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Goodell: Roethlisberger's 'bad judgments' broke NFL conduct policy

Ben Roethlisberger zipped passes to his wide receivers, exchanged jokes with teammates and smiled throughout his first workout since the Pittsburgh Steelers missed out on the playoffs.

Business as usual for one of the NFL's most-accomplished quarterbacks? Absolutely not.

At the same time Roethlisberger practiced for the first time this spring, NFL Commissioner Roger Goodell told a radio audience Monday that the quarterback violated the league's personal-conduct policy with his "pattern of behavior" and "bad judgments."

Roethlisberger was accused of sexually assaulting a 20-year-old female college student in a Georgia nightclub last month, although he will not face criminal charges. Roethlisberger does face disciplinary action by the NFL, including a likely suspension, following the release of documents outlining tawdry behavior by the two-time Super Bowl winner.

"The issue here is with respect to a pattern of behavior and bad judgments," Goodell said on Dan Patrick's radio show. "You do not have to be convicted or even charged with a crime to be able to demonstrate that you've violated a personal-conduct policy, and reflect poorly not only on themselves, but all of their teammates, every NFL player in the league, and everyone associated with the NFL. That is what my concern is, and I have expressed that directly to Ben, obviously, and I'll be making a decision as soon as I possibly can."

The Steelers anticipate a suspension lasting as many as four games possibly to be announced next week. Goodell also could issue a conditional suspension, much as he did in the Michael Vick case, in which the length of punishment isn't determined for months.


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Even if he is suspended, Roethlisberger could practice with the team and play in preseason games.

The Steelers didn't take action against Roethlisberger to avoid a possible appeal from the players' union. However, several players said the team outlined to them, during a Monday meeting with coach Mike Tomlin, a newly adopted zero-tolerance policy in which unacceptable player conduct will be dealt with harshly and swiftly.

In what apparently was the first case of the rule being implemented, former Super Bowl MVP Santonio Holmes was traded to the New York Jets for a fifth-round draft pick last week following a series of off-the-field problems.

"We were told early this morning that either you get in line or you'll get kicked out of line -- you're going to be traded or you're not going to be here," right tackle Willie Colon said. "If your conduct is going to play a part in you not being a good football player, they're going to get rid of you."

Colon, who accompanied Roethlisberger on the trip to Georgia last month, declined to discuss any details of the incident, but he defended his friend.

"I know Ben's a standup guy, I know he's learned from his mistakes," Colon said. "I'm going to stand behind him, and we're going to move on."

Roethlisberger also is being sued by a different woman who says the quarterback raped her in 2008 at a Lake Tahoe hotel-casino. Roethlisberger denies the accusation and wasn't charged. The NFL isn't considering that case while weighing its punishment.

While his teammates realize they might start the season without the quarterback who led them to four double-digit-win campaigns the past six years, most are supporting him. None publicly rebuked him.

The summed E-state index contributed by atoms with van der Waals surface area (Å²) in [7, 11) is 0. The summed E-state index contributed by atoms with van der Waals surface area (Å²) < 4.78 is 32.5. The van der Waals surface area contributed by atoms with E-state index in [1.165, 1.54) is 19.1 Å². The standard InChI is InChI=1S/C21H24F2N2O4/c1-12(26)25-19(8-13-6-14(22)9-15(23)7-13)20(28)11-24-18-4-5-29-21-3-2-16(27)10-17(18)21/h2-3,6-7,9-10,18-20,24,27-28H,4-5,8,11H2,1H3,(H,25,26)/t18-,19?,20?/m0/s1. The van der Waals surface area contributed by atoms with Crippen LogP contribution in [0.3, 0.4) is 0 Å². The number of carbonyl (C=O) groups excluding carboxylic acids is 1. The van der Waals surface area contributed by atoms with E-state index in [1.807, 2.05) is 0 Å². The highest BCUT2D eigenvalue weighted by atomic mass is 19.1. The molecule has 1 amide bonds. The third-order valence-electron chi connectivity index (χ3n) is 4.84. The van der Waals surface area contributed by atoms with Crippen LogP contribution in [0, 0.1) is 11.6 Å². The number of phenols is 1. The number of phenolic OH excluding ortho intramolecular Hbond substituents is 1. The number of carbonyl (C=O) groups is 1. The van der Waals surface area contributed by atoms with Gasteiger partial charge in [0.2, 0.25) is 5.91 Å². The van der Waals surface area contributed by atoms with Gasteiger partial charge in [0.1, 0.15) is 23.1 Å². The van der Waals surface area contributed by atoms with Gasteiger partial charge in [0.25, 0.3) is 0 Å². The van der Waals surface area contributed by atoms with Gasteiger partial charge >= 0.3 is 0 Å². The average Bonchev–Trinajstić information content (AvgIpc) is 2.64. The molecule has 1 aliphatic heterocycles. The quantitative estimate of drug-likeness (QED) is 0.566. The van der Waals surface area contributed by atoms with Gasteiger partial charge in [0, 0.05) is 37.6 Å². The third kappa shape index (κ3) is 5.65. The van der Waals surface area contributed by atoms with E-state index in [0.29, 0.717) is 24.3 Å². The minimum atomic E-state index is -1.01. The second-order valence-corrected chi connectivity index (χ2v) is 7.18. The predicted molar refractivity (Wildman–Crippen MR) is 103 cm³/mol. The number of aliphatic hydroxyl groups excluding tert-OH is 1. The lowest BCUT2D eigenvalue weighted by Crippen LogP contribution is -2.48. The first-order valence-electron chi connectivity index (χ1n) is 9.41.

"He's a fun guy, likes to joke around and have a good time, he's easy to get along with, I've never had any problems with him," defensive end Aaron Smith said. "Like a big kid, kind of, hanging out."

Several Steelers were confused by the latest accusations, which they said don't mesh with the Roethlisberger they know.

"It's not as if Ben is just some crazy (guy), an enemy or just a person who's so terrible," said wide receiver Antwaan Randle El, who rejoined the Steelers after four seasons with Washington. "We're dealing with it, we have dealt with it and we're moving on. It's better now, certainly than, during the season."

Randle El also said, "Some of us have had the same situations, they just didn't come to light. We can't point the finger at everyone." He didn't elaborate.

While some Steelers fans are calling for Roethlisberger to be traded, Smith can't imagine why the team wouldn't want to keep the quarterback.

"Wouldn't you?" Smith said. "The man's a great quarterback, I mean he comes out there and he wins games. And that's what we're in the business of doing, winning games."

Steelers wide receiver Limas Sweed also returned to practice Monday after leaving the team late last season to deal with what he called "personal issues" in a statement released by the team.

The Steelers haven't disclosed why they placed Sweed, a 2008 second-round draft pick, on the reserve non-football illness list Dec. 21.

"I am excited to be back on the field and back in the locker room with my teammates," Sweed said in the statement. "I appreciate all the support I received from the Steelers organization while I dealt with some personal issues at the end of the 2009 season. I have been working diligently and I am focused on the remainder of the offseason in getting myself prepared to have a great 2010 season."

Like Roethlisberger, Sweed participated in offseason conditioning work that began several weeks ago.

Sweed lost his job as the Steelers' No. 3 receiver to rookie Mike Wallace early last season, finishing with only one catch for 5 yards in nine games. Sweed has seven catches for 69 yards in two seasons.

The Associated Press contributed to this report.

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